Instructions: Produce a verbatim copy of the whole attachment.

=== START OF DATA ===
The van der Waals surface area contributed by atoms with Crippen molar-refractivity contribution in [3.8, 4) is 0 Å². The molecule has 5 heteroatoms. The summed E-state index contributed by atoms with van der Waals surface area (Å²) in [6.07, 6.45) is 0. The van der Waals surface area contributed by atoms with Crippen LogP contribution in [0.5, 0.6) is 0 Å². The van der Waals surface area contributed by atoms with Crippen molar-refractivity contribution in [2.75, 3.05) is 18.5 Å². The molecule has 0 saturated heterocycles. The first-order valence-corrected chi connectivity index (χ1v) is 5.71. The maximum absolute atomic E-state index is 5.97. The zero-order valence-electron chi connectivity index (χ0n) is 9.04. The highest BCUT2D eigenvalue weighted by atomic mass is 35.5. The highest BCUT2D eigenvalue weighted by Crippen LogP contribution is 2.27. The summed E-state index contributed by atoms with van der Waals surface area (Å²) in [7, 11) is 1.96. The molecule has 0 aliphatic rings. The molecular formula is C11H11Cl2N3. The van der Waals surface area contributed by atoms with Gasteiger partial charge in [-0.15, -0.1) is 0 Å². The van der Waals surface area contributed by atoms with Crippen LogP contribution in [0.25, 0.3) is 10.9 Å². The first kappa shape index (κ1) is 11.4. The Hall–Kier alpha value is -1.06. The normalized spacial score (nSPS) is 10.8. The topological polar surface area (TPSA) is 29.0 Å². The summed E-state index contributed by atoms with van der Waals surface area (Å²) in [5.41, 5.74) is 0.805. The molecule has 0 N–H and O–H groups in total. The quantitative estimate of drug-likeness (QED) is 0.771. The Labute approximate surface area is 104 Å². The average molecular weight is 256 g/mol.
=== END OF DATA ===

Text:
The van der Waals surface area contributed by atoms with Crippen molar-refractivity contribution in [3.8, 4) is 0 Å². The molecule has 5 heteroatoms. The summed E-state index contributed by atoms with van der Waals surface area (Å²) in [6.07, 6.45) is 0. The van der Waals surface area contributed by atoms with Crippen LogP contribution in [0.5, 0.6) is 0 Å². The van der Waals surface area contributed by atoms with Crippen molar-refractivity contribution in [2.75, 3.05) is 18.5 Å². The molecule has 0 saturated heterocycles. The first-order valence-corrected chi connectivity index (χ1v) is 5.71. The maximum absolute atomic E-state index is 5.97. The zero-order valence-electron chi connectivity index (χ0n) is 9.04. The highest BCUT2D eigenvalue weighted by atomic mass is 35.5. The highest BCUT2D eigenvalue weighted by Crippen LogP contribution is 2.27. The summed E-state index contributed by atoms with van der Waals surface area (Å²) in [7, 11) is 1.96. The molecule has 0 aliphatic rings. The molecular formula is C11H11Cl2N3. The van der Waals surface area contributed by atoms with Gasteiger partial charge in [-0.15, -0.1) is 0 Å². The van der Waals surface area contributed by atoms with Crippen LogP contribution in [0.25, 0.3) is 10.9 Å². The first kappa shape index (κ1) is 11.4. The Hall–Kier alpha value is -1.06. The normalized spacial score (nSPS) is 10.8. The topological polar surface area (TPSA) is 29.0 Å². The summed E-state index contributed by atoms with van der Waals surface area (Å²) in [5.41, 5.74) is 0.805. The molecule has 0 N–H and O–H groups in total. The quantitative estimate of drug-likeness (QED) is 0.771. The Labute approximate surface area is 104 Å². The average molecular weight is 256 g/mol.